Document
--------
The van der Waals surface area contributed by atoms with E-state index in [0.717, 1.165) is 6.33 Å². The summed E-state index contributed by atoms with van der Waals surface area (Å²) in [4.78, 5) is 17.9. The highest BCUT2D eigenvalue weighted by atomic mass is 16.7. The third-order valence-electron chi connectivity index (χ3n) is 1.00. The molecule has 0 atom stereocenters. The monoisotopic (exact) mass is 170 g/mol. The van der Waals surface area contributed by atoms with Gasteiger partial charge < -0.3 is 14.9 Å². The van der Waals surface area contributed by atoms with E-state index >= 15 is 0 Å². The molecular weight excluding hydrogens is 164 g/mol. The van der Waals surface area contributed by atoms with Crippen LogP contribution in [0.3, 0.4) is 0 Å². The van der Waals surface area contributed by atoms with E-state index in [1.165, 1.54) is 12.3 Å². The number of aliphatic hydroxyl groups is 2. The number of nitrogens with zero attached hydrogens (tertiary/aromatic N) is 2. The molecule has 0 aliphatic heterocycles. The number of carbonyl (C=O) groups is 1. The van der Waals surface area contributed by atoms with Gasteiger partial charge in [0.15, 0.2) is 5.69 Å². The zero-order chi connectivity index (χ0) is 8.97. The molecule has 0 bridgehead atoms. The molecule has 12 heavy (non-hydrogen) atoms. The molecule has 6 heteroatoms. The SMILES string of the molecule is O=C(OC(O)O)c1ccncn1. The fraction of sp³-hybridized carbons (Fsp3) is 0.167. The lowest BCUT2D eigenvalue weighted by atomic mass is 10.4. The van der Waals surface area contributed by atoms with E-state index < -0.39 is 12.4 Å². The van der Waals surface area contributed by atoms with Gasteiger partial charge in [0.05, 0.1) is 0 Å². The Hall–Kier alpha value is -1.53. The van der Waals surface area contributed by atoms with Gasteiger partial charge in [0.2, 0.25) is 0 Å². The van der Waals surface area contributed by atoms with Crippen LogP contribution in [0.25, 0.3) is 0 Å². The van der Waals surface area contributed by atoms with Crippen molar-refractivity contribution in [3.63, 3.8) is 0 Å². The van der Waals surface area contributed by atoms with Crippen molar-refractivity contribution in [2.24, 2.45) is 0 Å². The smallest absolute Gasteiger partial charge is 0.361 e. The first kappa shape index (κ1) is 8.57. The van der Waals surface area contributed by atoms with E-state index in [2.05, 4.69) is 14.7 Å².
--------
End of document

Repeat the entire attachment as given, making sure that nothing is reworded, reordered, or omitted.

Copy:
The van der Waals surface area contributed by atoms with E-state index in [0.717, 1.165) is 6.33 Å². The summed E-state index contributed by atoms with van der Waals surface area (Å²) in [4.78, 5) is 17.9. The highest BCUT2D eigenvalue weighted by atomic mass is 16.7. The third-order valence-electron chi connectivity index (χ3n) is 1.00. The molecule has 0 atom stereocenters. The monoisotopic (exact) mass is 170 g/mol. The van der Waals surface area contributed by atoms with Gasteiger partial charge < -0.3 is 14.9 Å². The van der Waals surface area contributed by atoms with E-state index >= 15 is 0 Å². The molecular weight excluding hydrogens is 164 g/mol. The van der Waals surface area contributed by atoms with Crippen LogP contribution in [0.3, 0.4) is 0 Å². The van der Waals surface area contributed by atoms with E-state index in [1.165, 1.54) is 12.3 Å². The number of aliphatic hydroxyl groups is 2. The number of nitrogens with zero attached hydrogens (tertiary/aromatic N) is 2. The molecule has 0 aliphatic heterocycles. The number of carbonyl (C=O) groups is 1. The van der Waals surface area contributed by atoms with Gasteiger partial charge in [0.15, 0.2) is 5.69 Å². The zero-order chi connectivity index (χ0) is 8.97. The molecule has 0 bridgehead atoms. The molecule has 12 heavy (non-hydrogen) atoms. The molecule has 6 heteroatoms. The SMILES string of the molecule is O=C(OC(O)O)c1ccncn1. The fraction of sp³-hybridized carbons (Fsp3) is 0.167. The lowest BCUT2D eigenvalue weighted by atomic mass is 10.4. The van der Waals surface area contributed by atoms with E-state index < -0.39 is 12.4 Å². The van der Waals surface area contributed by atoms with Gasteiger partial charge in [0.05, 0.1) is 0 Å². The Hall–Kier alpha value is -1.53. The van der Waals surface area contributed by atoms with Gasteiger partial charge in [0.2, 0.25) is 0 Å². The van der Waals surface area contributed by atoms with Crippen LogP contribution in [0.25, 0.3) is 0 Å². The van der Waals surface area contributed by atoms with Crippen molar-refractivity contribution in [3.63, 3.8) is 0 Å². The van der Waals surface area contributed by atoms with Crippen molar-refractivity contribution in [2.24, 2.45) is 0 Å². The smallest absolute Gasteiger partial charge is 0.361 e. The first kappa shape index (κ1) is 8.57. The van der Waals surface area contributed by atoms with E-state index in [2.05, 4.69) is 14.7 Å².